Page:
How to write blog posts with Markdown

Blog posts are written in Markdown, which is a human- and machine-readable language that’s easy to use and write with! You’ve probably already used Markdown somewhere.

  • You can see what the Markdown files corresponding to each blog post look like on GitHub.
  • If you’re looking for a text editor that works well with Markdown, try VS Code with the Markdown Preview Enhanced extension or Typora for a streamlined experience.
  • For syntax like italics, bold text, code, and links see a good Markdown Cheat Sheet.

There are a few special features we’ve implemented that are worth mentioning. And if you feel overwhelmed, don’t worry – we’re here to help 😎!

Post metadata

At the top of every blog post is a block of information, or metadata, telling Jekyll (the program that builds the web site) how to treat your post. It will look something like this:

cover:  assets/images/YYYY-MM-DD-your-title-with-no-spaces/cover.jpg
title: Title for your post
date: YYYY-MM-DD HH:mm:ss
tags: [tag-1, tag-2, tag-3]
author: username # remember when you created an author username? It goes here!
permalink: YYYY-MM-DD-your-title-with-no-spaces # this will be the permanent link to your post
navigation: True # don't change this
layout: post # don't change this
current: post # don't change this
class: post-template # don't change this
subclass: 'post' # don't change this

Most of them you should copy and paste exactly. However:

  • author: If you’re writing a post for the first time, create a username and add it with your information to /_data/authors.yml. Then set this field to the username you created
  • cover: an image to use with your post on the homepage
  • date: Set the date you would like to have associated with your post
  • permalink: this will be the link to your post so choose something short and unique (no spaces!)
  • tags: You can add any number of tags to your image. If you’re creating a new tag, you should also add a description to /_data/tags.yml.
  • title: The title of your post


If you’re using images, it’s vital that you post an image that you have permission to share – we don’t want to get in legal trouble! There are two ways to do this:

  1. add an image that you have taken (or that you have permission to share) to the repository (put it in assets/images and give it a specific, useful name – perhaps one that relates to the name of your post). then, link to it as assets/images/file_name.sufix when you’re including it (see syntax below)
  2. embed an image from a site like Wikipedia or Flickr that provides open-access images.

To add an image, you just use regular markdown syntax:

![alt text](image-url)

If you add #full to the end of the image URL, you can get cool full-width images:

![full width image of drought](https://upload.wikimedia.org/wikipedia/commons/4/4e/Drought_in_the_Valley.JPG#full)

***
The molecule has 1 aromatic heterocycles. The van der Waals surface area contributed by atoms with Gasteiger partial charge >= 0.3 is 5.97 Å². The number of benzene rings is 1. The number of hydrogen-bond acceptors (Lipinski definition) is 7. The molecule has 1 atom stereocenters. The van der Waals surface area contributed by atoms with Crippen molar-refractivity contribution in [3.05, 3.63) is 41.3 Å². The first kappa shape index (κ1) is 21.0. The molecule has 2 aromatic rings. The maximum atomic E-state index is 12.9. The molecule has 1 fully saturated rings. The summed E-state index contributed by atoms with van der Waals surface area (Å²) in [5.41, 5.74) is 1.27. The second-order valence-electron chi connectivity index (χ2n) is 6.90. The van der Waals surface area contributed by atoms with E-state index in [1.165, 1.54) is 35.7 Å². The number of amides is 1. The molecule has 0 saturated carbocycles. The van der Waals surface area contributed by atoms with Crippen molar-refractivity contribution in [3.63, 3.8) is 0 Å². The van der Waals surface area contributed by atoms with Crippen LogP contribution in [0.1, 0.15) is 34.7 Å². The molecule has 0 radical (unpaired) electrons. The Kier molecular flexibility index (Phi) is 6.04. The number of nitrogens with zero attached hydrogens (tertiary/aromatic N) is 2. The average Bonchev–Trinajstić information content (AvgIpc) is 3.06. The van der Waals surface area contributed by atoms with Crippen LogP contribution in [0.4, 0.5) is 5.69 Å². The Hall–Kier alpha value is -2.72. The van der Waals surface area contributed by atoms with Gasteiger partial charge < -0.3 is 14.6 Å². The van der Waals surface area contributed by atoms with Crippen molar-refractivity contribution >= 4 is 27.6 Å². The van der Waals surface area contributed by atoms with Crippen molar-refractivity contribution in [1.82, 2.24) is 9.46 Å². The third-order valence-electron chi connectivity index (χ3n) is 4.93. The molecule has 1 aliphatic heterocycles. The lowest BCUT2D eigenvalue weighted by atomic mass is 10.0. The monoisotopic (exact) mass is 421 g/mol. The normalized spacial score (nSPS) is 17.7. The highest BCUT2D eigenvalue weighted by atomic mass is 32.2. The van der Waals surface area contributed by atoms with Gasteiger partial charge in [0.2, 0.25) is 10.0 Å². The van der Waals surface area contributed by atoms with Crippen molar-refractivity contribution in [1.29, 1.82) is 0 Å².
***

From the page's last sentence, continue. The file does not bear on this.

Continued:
full width image of drought

Sites like Flickr also provide code to embed an image. Copying and pasting in the html code from their site gives nice results like:

maaslant kering (5)

Here’s how to link to a local image

![stock photo](assets/images/2020-07-24-markdown-tips/cover.jpeg)

stock photo


You can embed math using KaTeX. For example,

{% katex display %}
c = \pm\sqrt{a^2 + b^2}
{% endkatex %}

will render as

c=±a2+b2 c = \pm\sqrt{a^2 + b^2}

See https://github.com/linjer/jekyll-katex for more sophisticated syntax including inline math and shortcuts if you’re writing a lot of equations.


If you’re citing an academic document, you can do so using the jekyll-scholar plugin. To do so, you first need to put the bibtex entry for the work you would like to cite in _bibliography/library.bib. For example, add

  title = {Adaptation over Fatalism: Leveraging High-Impact Climate Disasters to Boost Societal Resilience},
  author = {{Doss-Gollin}, James and Farnham, David J. and Ho, Michelle and Lall, Upmanu},
  year = {2020},
  volume = {146},
  doi = {10.1061/(ASCE)WR.1943-5452.0001190},
  journal = {Journal of Water Resources Planning and Management},
  number = {4},
  open = {true}

Then I can cite it using

{% cite doss-gollin_fatalism:2020 %}

which renders as (Doss-Gollin et al., 2020). To add a bibliography, just add

{% bibliography --cited %}

at the end of your document and it will render as

  1. Doss-Gollin, J., Farnham, D. J., Ho, M., & Lall, U. (2020). Adaptation over Fatalism: Leveraging High-Impact Climate Disasters to Boost Societal Resilience. Journal of Water Resources Planning and Management, 146(4). https://doi.org/10.1061/(ASCE)WR.1943-5452.0001190


You may want to reference some material that isn’t an academic paper or clarify a subtle point. You can do so using footnotes. To add a footnote to markdown, just type type [^some_key] after your text. some_key can be a unique identifier for each footnote, since you can have an unlimited number of footnotes.1 Then somewhere below type

[^some_key]: This is an example of a footnote

and at the bottom of the page it will render as

  1. This is an example of a footnote 


James Doss-Gollin

I use data science, decision science, and earth science to design adaptive infrastructure for resilient communities

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